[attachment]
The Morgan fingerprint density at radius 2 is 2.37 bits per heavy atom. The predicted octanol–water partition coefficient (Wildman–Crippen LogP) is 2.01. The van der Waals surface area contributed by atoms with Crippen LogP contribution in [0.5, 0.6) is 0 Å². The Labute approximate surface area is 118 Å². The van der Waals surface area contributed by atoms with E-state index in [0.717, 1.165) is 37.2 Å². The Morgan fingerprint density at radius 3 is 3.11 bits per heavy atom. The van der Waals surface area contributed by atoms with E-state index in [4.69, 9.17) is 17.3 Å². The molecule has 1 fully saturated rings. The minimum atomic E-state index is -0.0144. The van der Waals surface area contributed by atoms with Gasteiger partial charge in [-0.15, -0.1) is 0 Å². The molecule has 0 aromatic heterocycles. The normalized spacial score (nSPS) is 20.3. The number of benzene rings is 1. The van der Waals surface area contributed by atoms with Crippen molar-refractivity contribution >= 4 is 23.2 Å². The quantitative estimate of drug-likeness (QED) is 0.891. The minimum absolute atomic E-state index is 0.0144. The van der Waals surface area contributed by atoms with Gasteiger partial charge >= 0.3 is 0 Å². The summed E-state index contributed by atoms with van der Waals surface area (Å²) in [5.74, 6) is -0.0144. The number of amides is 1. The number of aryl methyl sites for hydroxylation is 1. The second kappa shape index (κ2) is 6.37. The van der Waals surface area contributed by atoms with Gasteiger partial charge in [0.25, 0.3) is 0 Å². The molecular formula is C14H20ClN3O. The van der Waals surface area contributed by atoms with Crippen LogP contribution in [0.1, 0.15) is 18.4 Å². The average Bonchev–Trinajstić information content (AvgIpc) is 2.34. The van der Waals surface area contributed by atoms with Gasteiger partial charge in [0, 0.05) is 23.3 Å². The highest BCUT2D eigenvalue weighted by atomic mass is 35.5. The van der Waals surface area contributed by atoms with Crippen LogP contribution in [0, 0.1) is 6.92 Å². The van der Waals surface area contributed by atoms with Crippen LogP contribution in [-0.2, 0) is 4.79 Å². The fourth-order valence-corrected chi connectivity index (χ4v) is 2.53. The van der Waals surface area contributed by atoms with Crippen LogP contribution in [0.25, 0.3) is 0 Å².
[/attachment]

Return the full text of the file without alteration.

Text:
The Morgan fingerprint density at radius 2 is 2.37 bits per heavy atom. The predicted octanol–water partition coefficient (Wildman–Crippen LogP) is 2.01. The van der Waals surface area contributed by atoms with Crippen LogP contribution in [0.5, 0.6) is 0 Å². The Labute approximate surface area is 118 Å². The van der Waals surface area contributed by atoms with E-state index in [0.717, 1.165) is 37.2 Å². The Morgan fingerprint density at radius 3 is 3.11 bits per heavy atom. The van der Waals surface area contributed by atoms with E-state index in [4.69, 9.17) is 17.3 Å². The molecule has 1 fully saturated rings. The minimum atomic E-state index is -0.0144. The van der Waals surface area contributed by atoms with Gasteiger partial charge in [-0.15, -0.1) is 0 Å². The molecule has 0 aromatic heterocycles. The normalized spacial score (nSPS) is 20.3. The number of benzene rings is 1. The van der Waals surface area contributed by atoms with Crippen molar-refractivity contribution >= 4 is 23.2 Å². The quantitative estimate of drug-likeness (QED) is 0.891. The minimum absolute atomic E-state index is 0.0144. The van der Waals surface area contributed by atoms with Gasteiger partial charge >= 0.3 is 0 Å². The summed E-state index contributed by atoms with van der Waals surface area (Å²) in [5.74, 6) is -0.0144. The number of amides is 1. The number of aryl methyl sites for hydroxylation is 1. The second kappa shape index (κ2) is 6.37. The van der Waals surface area contributed by atoms with Gasteiger partial charge in [0.25, 0.3) is 0 Å². The molecular formula is C14H20ClN3O. The van der Waals surface area contributed by atoms with Crippen LogP contribution in [0.1, 0.15) is 18.4 Å². The average Bonchev–Trinajstić information content (AvgIpc) is 2.34. The van der Waals surface area contributed by atoms with Gasteiger partial charge in [0, 0.05) is 23.3 Å². The highest BCUT2D eigenvalue weighted by atomic mass is 35.5. The van der Waals surface area contributed by atoms with Crippen LogP contribution in [0, 0.1) is 6.92 Å². The van der Waals surface area contributed by atoms with Crippen LogP contribution in [-0.2, 0) is 4.79 Å². The fourth-order valence-corrected chi connectivity index (χ4v) is 2.53. The van der Waals surface area contributed by atoms with Crippen LogP contribution in [0.25, 0.3) is 0 Å².